What makes the global spread of community philanthropy organizations so exciting is the variety of forms they take, adaptations to different local contexts, challenges, resources, and leaders. The core similarities matter—all in some way help geographic communities mobilize financial and other kinds of capital for improvement of the lives of residents. But so do the differences. Some have endowments, some don’t. Some are large, more are small. Some call themselves community foundations, others do not. This diversity is one sign of community philanthropy’s flexibility, potential, and rising popularity.
But it also presents a challenge to those who want to better understand and support community philanthropy, especially on a global level. A practice so varied, so organic and tied to local conditions, complicates classification, resists general conclusions, and calls for lots of learning through example. A movement relatively young and quickly evolving, with a limited body of applied research, requires ongoing documentation and study.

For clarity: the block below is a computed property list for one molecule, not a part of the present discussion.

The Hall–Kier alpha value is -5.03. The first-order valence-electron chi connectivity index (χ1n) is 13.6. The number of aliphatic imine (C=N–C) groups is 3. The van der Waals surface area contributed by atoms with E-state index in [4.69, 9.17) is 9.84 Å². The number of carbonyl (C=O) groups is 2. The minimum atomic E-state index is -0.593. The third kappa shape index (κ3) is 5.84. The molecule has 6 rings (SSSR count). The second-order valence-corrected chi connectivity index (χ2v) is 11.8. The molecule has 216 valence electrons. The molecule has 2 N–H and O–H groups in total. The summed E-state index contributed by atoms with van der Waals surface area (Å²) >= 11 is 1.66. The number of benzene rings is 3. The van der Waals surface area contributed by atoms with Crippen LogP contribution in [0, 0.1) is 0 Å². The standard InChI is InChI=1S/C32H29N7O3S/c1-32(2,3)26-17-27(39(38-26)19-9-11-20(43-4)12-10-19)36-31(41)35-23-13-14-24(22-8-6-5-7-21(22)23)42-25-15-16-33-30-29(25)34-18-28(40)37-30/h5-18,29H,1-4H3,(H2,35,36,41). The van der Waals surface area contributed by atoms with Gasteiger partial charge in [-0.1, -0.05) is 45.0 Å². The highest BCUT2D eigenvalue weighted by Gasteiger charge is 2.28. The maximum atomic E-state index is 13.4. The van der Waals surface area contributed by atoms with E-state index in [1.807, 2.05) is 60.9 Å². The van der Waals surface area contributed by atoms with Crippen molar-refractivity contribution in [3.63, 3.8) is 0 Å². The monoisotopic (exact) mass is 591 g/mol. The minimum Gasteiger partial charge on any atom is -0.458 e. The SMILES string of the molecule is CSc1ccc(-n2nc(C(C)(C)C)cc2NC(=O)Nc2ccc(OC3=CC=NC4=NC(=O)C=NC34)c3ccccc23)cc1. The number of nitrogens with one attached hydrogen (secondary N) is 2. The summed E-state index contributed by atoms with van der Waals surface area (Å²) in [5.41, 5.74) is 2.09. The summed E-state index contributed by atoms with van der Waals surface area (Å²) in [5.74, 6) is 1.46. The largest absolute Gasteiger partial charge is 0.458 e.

So it was that the C.S. Mott Foundation—which has supported a number of initiatives to strengthen and expand community philanthropy—commissioned Barry Knight of CENTRIS to explore the work and develop case studies of eight community philanthropy organizations (seven of which have been GFCF grantees) around the world:
• Amazon Partnerships Foundation (Ecuador)
• Black Belt Community Foundation (United States)
• Bolu Donors Foundation (Turkey)
• Community Foundation for South Sinai (Egypt)
• Fundacion Comunitaria de la Frontera Norte (Mexico)
• Healthy City Community Foundation (Slovakia)
• Instituto Comunitário Grande Florianópolis (Brazil)
• Tuzla Community Foundation (Bosnia)